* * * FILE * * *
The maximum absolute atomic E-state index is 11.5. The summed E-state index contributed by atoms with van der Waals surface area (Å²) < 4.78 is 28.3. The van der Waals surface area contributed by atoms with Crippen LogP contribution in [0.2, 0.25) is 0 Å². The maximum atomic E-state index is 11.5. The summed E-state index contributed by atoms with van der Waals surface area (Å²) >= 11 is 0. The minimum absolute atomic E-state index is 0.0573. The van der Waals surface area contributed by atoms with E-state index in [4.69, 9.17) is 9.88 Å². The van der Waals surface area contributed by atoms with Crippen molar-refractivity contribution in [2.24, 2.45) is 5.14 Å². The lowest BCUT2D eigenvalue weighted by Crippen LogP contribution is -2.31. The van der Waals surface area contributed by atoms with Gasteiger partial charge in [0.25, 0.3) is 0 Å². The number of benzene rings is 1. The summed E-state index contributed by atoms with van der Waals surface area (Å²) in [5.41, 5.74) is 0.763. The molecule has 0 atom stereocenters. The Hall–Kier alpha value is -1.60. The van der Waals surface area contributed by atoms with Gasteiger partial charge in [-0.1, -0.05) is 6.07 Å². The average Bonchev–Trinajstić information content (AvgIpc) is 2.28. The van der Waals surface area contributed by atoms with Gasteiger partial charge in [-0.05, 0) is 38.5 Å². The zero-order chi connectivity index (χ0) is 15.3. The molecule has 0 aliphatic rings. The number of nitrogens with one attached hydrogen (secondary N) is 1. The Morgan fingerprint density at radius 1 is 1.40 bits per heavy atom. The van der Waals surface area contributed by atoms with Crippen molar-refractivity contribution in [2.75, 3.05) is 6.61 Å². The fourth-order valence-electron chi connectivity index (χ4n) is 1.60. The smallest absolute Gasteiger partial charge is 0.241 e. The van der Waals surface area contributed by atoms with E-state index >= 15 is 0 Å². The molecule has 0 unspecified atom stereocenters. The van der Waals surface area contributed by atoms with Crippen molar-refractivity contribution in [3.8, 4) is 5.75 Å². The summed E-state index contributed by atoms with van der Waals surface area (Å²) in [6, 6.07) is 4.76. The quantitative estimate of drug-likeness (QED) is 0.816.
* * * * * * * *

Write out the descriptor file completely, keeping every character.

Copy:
The maximum absolute atomic E-state index is 11.5. The summed E-state index contributed by atoms with van der Waals surface area (Å²) < 4.78 is 28.3. The van der Waals surface area contributed by atoms with Crippen LogP contribution in [0.2, 0.25) is 0 Å². The maximum atomic E-state index is 11.5. The summed E-state index contributed by atoms with van der Waals surface area (Å²) >= 11 is 0. The minimum absolute atomic E-state index is 0.0573. The van der Waals surface area contributed by atoms with E-state index in [4.69, 9.17) is 9.88 Å². The van der Waals surface area contributed by atoms with Crippen molar-refractivity contribution in [2.24, 2.45) is 5.14 Å². The lowest BCUT2D eigenvalue weighted by Crippen LogP contribution is -2.31. The van der Waals surface area contributed by atoms with Gasteiger partial charge in [0.25, 0.3) is 0 Å². The number of benzene rings is 1. The summed E-state index contributed by atoms with van der Waals surface area (Å²) in [5.41, 5.74) is 0.763. The molecule has 0 atom stereocenters. The Hall–Kier alpha value is -1.60. The van der Waals surface area contributed by atoms with Gasteiger partial charge in [-0.1, -0.05) is 6.07 Å². The average Bonchev–Trinajstić information content (AvgIpc) is 2.28. The van der Waals surface area contributed by atoms with Gasteiger partial charge in [-0.05, 0) is 38.5 Å². The zero-order chi connectivity index (χ0) is 15.3. The molecule has 0 aliphatic rings. The number of nitrogens with one attached hydrogen (secondary N) is 1. The Morgan fingerprint density at radius 1 is 1.40 bits per heavy atom. The van der Waals surface area contributed by atoms with Crippen molar-refractivity contribution in [2.75, 3.05) is 6.61 Å². The fourth-order valence-electron chi connectivity index (χ4n) is 1.60. The smallest absolute Gasteiger partial charge is 0.241 e. The van der Waals surface area contributed by atoms with E-state index >= 15 is 0 Å². The molecule has 0 unspecified atom stereocenters. The van der Waals surface area contributed by atoms with Crippen molar-refractivity contribution in [3.8, 4) is 5.75 Å². The summed E-state index contributed by atoms with van der Waals surface area (Å²) in [6, 6.07) is 4.76. The quantitative estimate of drug-likeness (QED) is 0.816.